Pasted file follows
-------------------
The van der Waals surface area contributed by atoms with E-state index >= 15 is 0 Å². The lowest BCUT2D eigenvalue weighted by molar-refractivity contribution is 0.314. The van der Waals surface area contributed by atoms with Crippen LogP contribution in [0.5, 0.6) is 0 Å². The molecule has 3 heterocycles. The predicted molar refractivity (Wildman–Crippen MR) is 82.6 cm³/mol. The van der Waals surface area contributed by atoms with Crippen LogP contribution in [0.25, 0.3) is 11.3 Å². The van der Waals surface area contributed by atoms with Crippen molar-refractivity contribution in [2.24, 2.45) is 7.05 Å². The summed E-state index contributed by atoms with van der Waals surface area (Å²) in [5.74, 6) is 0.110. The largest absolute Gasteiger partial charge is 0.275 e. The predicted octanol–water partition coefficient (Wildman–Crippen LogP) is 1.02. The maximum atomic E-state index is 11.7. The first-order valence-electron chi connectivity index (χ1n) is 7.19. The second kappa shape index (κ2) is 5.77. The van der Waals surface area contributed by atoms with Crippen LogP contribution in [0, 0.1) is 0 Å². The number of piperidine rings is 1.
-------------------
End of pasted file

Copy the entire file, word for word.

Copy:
The van der Waals surface area contributed by atoms with E-state index >= 15 is 0 Å². The lowest BCUT2D eigenvalue weighted by molar-refractivity contribution is 0.314. The van der Waals surface area contributed by atoms with Crippen LogP contribution in [0.5, 0.6) is 0 Å². The molecule has 3 heterocycles. The predicted molar refractivity (Wildman–Crippen MR) is 82.6 cm³/mol. The van der Waals surface area contributed by atoms with Crippen LogP contribution in [0.25, 0.3) is 11.3 Å². The van der Waals surface area contributed by atoms with Crippen molar-refractivity contribution in [2.24, 2.45) is 7.05 Å². The summed E-state index contributed by atoms with van der Waals surface area (Å²) in [5.74, 6) is 0.110. The largest absolute Gasteiger partial charge is 0.275 e. The predicted octanol–water partition coefficient (Wildman–Crippen LogP) is 1.02. The maximum atomic E-state index is 11.7. The first-order valence-electron chi connectivity index (χ1n) is 7.19. The second kappa shape index (κ2) is 5.77. The van der Waals surface area contributed by atoms with Crippen LogP contribution in [0, 0.1) is 0 Å². The number of piperidine rings is 1.